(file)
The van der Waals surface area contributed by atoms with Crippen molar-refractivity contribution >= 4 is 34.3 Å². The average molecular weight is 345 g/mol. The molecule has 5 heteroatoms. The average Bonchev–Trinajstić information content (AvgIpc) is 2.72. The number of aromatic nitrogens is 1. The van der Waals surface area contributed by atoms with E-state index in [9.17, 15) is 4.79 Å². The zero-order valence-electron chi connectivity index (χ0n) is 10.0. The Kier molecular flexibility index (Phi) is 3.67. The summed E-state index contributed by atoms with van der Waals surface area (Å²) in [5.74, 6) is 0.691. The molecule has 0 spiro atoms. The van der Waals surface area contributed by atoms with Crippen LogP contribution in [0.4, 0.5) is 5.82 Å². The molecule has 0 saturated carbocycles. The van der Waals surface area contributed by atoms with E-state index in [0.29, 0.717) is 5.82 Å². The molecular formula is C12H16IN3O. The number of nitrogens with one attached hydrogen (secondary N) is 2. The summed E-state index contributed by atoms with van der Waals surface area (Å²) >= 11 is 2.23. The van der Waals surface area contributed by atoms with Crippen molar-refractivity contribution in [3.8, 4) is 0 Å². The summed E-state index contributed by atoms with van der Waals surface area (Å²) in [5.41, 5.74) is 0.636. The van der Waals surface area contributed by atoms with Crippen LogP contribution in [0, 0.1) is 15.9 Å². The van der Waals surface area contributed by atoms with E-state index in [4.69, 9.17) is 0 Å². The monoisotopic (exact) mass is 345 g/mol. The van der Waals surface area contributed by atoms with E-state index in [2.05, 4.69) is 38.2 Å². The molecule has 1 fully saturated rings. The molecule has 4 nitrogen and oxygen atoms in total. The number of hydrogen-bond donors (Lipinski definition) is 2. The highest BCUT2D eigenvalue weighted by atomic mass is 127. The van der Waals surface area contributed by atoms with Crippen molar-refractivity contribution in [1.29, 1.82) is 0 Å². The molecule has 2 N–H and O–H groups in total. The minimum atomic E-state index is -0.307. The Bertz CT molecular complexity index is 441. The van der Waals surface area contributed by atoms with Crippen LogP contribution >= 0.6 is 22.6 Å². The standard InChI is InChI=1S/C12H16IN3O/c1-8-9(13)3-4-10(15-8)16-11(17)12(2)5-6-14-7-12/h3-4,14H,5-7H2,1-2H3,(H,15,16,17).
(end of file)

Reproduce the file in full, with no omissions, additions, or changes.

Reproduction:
The van der Waals surface area contributed by atoms with Crippen molar-refractivity contribution >= 4 is 34.3 Å². The average molecular weight is 345 g/mol. The molecule has 5 heteroatoms. The average Bonchev–Trinajstić information content (AvgIpc) is 2.72. The number of aromatic nitrogens is 1. The van der Waals surface area contributed by atoms with E-state index in [9.17, 15) is 4.79 Å². The zero-order valence-electron chi connectivity index (χ0n) is 10.0. The Kier molecular flexibility index (Phi) is 3.67. The summed E-state index contributed by atoms with van der Waals surface area (Å²) in [5.74, 6) is 0.691. The molecule has 0 spiro atoms. The van der Waals surface area contributed by atoms with Crippen LogP contribution in [0.4, 0.5) is 5.82 Å². The molecule has 0 saturated carbocycles. The van der Waals surface area contributed by atoms with E-state index in [0.29, 0.717) is 5.82 Å². The molecular formula is C12H16IN3O. The number of nitrogens with one attached hydrogen (secondary N) is 2. The summed E-state index contributed by atoms with van der Waals surface area (Å²) >= 11 is 2.23. The van der Waals surface area contributed by atoms with Crippen molar-refractivity contribution in [3.8, 4) is 0 Å². The summed E-state index contributed by atoms with van der Waals surface area (Å²) in [5.41, 5.74) is 0.636. The van der Waals surface area contributed by atoms with Crippen LogP contribution in [0, 0.1) is 15.9 Å². The van der Waals surface area contributed by atoms with E-state index in [4.69, 9.17) is 0 Å². The monoisotopic (exact) mass is 345 g/mol. The van der Waals surface area contributed by atoms with E-state index in [2.05, 4.69) is 38.2 Å². The molecule has 1 fully saturated rings. The molecule has 4 nitrogen and oxygen atoms in total. The number of hydrogen-bond donors (Lipinski definition) is 2. The highest BCUT2D eigenvalue weighted by atomic mass is 127. The van der Waals surface area contributed by atoms with Crippen molar-refractivity contribution in [1.29, 1.82) is 0 Å². The molecule has 2 N–H and O–H groups in total. The minimum atomic E-state index is -0.307. The Bertz CT molecular complexity index is 441. The van der Waals surface area contributed by atoms with Crippen LogP contribution >= 0.6 is 22.6 Å². The standard InChI is InChI=1S/C12H16IN3O/c1-8-9(13)3-4-10(15-8)16-11(17)12(2)5-6-14-7-12/h3-4,14H,5-7H2,1-2H3,(H,15,16,17).